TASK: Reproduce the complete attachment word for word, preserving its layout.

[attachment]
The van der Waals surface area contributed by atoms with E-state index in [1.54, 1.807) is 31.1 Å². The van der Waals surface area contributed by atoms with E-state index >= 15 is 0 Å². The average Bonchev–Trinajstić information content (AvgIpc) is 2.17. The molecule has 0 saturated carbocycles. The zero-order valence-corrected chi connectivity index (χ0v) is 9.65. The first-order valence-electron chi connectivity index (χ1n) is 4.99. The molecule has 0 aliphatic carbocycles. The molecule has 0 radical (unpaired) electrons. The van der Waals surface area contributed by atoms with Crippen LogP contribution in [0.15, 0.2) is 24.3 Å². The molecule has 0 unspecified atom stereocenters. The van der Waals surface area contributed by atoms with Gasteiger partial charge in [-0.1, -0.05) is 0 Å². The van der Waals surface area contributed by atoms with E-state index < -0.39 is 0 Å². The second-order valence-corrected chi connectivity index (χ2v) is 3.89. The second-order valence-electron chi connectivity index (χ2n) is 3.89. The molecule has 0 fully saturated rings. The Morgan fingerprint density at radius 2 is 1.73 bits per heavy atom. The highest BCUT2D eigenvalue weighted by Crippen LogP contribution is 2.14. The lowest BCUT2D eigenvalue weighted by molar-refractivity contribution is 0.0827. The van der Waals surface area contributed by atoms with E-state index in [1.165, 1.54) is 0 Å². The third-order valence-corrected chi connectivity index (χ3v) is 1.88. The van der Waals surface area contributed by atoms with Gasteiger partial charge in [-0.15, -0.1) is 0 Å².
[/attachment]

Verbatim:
The van der Waals surface area contributed by atoms with E-state index in [1.54, 1.807) is 31.1 Å². The van der Waals surface area contributed by atoms with E-state index >= 15 is 0 Å². The average Bonchev–Trinajstić information content (AvgIpc) is 2.17. The molecule has 0 saturated carbocycles. The zero-order valence-corrected chi connectivity index (χ0v) is 9.65. The first-order valence-electron chi connectivity index (χ1n) is 4.99. The molecule has 0 aliphatic carbocycles. The molecule has 0 radical (unpaired) electrons. The van der Waals surface area contributed by atoms with Crippen LogP contribution in [0.15, 0.2) is 24.3 Å². The molecule has 0 unspecified atom stereocenters. The van der Waals surface area contributed by atoms with Gasteiger partial charge in [-0.1, -0.05) is 0 Å². The van der Waals surface area contributed by atoms with E-state index < -0.39 is 0 Å². The second-order valence-corrected chi connectivity index (χ2v) is 3.89. The second-order valence-electron chi connectivity index (χ2n) is 3.89. The molecule has 0 fully saturated rings. The Morgan fingerprint density at radius 2 is 1.73 bits per heavy atom. The highest BCUT2D eigenvalue weighted by Crippen LogP contribution is 2.14. The lowest BCUT2D eigenvalue weighted by molar-refractivity contribution is 0.0827. The van der Waals surface area contributed by atoms with E-state index in [1.165, 1.54) is 0 Å². The third-order valence-corrected chi connectivity index (χ3v) is 1.88. The van der Waals surface area contributed by atoms with Gasteiger partial charge in [-0.15, -0.1) is 0 Å².